Colloquia Roberto Tempo in Automatica - Tamer Basar "Consensus and Dissensus in Multi-population Multi-agent Systems "


3rd Colloquium Roberto Tempo in Automatica

Tamer Basar
University of Illinois Urbana-Champaign

Consensus and Dissensus in Multi-population  Multi-agent Systems  

October 19, 2022 –10:30 CEST
Sala Maxwell – Politecnico di Torino

The Colloquia Roberto Tempo in Automatica are dedicated to the memory of our friend and colleague Roberto, who passed away suddenly in 2017 during a ski mountaineering trip in the Alps. Roberto always believed in importance of sharing and disseminating results in his community.

Roberto was an extraordinary communicator. His talks were always clear and highly inspiring. As an author of scientific contributions, he spent an incredible amount of time making sure that his papers were accurate and easily accessible.                     

The colloquia are general seminars held by renowned scientists. They range over all aspects of systems and control, and on interdisciplinary subjects where control plays a fundamental role. They aim to contribute at the cultural atmosphere of our Institute, so offering young people the opportunity to be exposed to the teaching of internationally known scholars working in different research areas.

The colloquia are organized by the Information & Systems Engineering (ISE) group of IEIIT CNR. To allow a broader audience, the seminar will be streamed online.

After a two-year stop due to pandemic, the colloquia series will restart this year with renovated energy. Moreover, starting this year, the Colloquia will be a special event in the context of the freshly instituted  IEEE CSS Day.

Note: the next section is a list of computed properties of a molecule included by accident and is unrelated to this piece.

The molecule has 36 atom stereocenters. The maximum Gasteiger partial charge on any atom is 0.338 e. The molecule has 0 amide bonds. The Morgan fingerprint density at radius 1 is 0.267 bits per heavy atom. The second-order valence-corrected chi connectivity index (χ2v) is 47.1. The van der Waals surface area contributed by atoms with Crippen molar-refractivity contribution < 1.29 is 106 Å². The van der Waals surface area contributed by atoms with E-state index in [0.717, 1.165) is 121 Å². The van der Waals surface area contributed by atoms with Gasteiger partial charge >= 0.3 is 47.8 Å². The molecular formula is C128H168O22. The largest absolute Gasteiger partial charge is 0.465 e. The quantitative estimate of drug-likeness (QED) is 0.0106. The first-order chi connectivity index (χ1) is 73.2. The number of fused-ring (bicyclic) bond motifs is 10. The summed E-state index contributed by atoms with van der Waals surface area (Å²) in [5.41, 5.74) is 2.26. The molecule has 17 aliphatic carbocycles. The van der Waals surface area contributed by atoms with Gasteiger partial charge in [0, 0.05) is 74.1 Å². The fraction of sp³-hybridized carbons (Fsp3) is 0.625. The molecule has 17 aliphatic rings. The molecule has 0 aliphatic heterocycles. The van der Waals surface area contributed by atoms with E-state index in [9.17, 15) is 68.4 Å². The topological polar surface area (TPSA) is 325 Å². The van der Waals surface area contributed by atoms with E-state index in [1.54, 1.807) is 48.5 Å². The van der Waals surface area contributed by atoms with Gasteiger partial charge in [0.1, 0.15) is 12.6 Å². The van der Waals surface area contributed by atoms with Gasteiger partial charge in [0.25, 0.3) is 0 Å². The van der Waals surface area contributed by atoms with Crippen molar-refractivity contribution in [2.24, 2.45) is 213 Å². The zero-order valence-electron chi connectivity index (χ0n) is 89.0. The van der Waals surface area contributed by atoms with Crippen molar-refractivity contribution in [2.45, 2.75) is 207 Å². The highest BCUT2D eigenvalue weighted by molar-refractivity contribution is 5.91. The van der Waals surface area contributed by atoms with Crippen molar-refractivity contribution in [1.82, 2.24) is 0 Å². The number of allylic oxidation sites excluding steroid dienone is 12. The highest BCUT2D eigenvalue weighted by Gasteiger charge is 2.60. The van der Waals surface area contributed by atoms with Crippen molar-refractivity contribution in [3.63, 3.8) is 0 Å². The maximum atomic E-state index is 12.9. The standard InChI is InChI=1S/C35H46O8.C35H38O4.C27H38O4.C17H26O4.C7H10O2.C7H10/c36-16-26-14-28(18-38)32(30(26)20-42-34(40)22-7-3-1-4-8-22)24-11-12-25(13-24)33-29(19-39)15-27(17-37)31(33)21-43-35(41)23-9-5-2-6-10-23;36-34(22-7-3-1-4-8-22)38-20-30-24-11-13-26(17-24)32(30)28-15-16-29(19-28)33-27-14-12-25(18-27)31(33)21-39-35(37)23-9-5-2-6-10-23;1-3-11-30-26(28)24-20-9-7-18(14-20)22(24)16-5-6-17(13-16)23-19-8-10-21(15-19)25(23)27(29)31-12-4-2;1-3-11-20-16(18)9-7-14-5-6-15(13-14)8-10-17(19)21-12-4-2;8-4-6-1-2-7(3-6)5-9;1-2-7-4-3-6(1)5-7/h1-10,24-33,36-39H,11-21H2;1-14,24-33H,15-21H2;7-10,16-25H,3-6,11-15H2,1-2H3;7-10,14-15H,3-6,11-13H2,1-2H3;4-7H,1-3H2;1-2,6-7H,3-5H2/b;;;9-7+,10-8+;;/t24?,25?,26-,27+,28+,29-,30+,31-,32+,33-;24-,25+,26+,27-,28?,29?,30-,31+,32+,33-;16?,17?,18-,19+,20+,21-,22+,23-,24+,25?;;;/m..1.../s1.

The third colloquium will be held on October 19 by Prof. Tamer Basar, Swanlund Endowed Chair Emeritus and CAS Professor Emeritus of ECE, University of Illinois Urbana-Champaign.

A light buffet (aperitivo) will be offered after the Colloquium.


  Date and Time




  • Date: 19 Oct 2022
  • Time: 10:30 AM to 12:30 PM
  • All times are (UTC+01:00) Rome
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  • Politecnico di Torino
  • Torino, Piemonte
  • Italy 10129
  • Building: Sala Maxwell


Tamer Basar


Consensus and Dissensus in Multi-population Multi-agent Systems

Abstract. Perhaps the most challenging aspect of research on multi-agent dynamical systems, formulated as non-cooperative stochastic differential/dynamic games (SDGs) with asymmetric dynamic information structures, is the presence of strategic interactions among agents, with each one developing beliefs on others in the absence of shared information. This belief generation process involves what is known as second-guessing phenomenon, which generally entails infinite recursions, thus compounding the difficulty of obtaining (and arriving at) an equilibrium. This difficulty is somewhat alleviated when there is a high population of agents (players), in which case strategic interactions at the level of each agent become much less pronounced. With some structural specifications, this leads to what is known as mean field games (MFGs), which have been the subject of intense research activity during the last fifteen years or so.